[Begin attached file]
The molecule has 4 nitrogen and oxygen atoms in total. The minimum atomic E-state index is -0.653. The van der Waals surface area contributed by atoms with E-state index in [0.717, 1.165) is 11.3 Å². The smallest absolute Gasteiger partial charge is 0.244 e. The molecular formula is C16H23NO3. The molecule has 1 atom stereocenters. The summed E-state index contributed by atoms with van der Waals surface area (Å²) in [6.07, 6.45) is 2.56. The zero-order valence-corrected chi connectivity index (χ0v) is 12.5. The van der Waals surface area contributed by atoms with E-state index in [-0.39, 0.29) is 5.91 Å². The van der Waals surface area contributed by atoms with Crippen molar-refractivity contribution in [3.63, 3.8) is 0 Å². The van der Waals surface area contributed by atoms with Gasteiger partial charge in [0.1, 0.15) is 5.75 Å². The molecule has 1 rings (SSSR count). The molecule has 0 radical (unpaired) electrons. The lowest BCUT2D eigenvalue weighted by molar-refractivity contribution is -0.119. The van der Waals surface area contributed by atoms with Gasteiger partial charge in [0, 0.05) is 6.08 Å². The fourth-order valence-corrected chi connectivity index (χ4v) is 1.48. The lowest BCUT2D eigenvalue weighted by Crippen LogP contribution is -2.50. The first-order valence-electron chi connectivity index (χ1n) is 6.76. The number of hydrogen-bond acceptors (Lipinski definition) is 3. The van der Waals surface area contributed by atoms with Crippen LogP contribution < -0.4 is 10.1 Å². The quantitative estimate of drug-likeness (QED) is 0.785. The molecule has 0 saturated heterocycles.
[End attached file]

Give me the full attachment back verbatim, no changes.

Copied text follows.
The molecule has 4 nitrogen and oxygen atoms in total. The minimum atomic E-state index is -0.653. The van der Waals surface area contributed by atoms with E-state index in [0.717, 1.165) is 11.3 Å². The smallest absolute Gasteiger partial charge is 0.244 e. The molecular formula is C16H23NO3. The molecule has 1 atom stereocenters. The summed E-state index contributed by atoms with van der Waals surface area (Å²) in [6.07, 6.45) is 2.56. The zero-order valence-corrected chi connectivity index (χ0v) is 12.5. The van der Waals surface area contributed by atoms with E-state index in [-0.39, 0.29) is 5.91 Å². The van der Waals surface area contributed by atoms with Crippen molar-refractivity contribution in [3.63, 3.8) is 0 Å². The van der Waals surface area contributed by atoms with Gasteiger partial charge in [0.1, 0.15) is 5.75 Å². The molecule has 1 rings (SSSR count). The molecule has 0 radical (unpaired) electrons. The lowest BCUT2D eigenvalue weighted by molar-refractivity contribution is -0.119. The van der Waals surface area contributed by atoms with Gasteiger partial charge in [0, 0.05) is 6.08 Å². The fourth-order valence-corrected chi connectivity index (χ4v) is 1.48. The lowest BCUT2D eigenvalue weighted by Crippen LogP contribution is -2.50. The first-order valence-electron chi connectivity index (χ1n) is 6.76. The number of hydrogen-bond acceptors (Lipinski definition) is 3. The van der Waals surface area contributed by atoms with Crippen LogP contribution < -0.4 is 10.1 Å². The quantitative estimate of drug-likeness (QED) is 0.785. The molecule has 0 saturated heterocycles.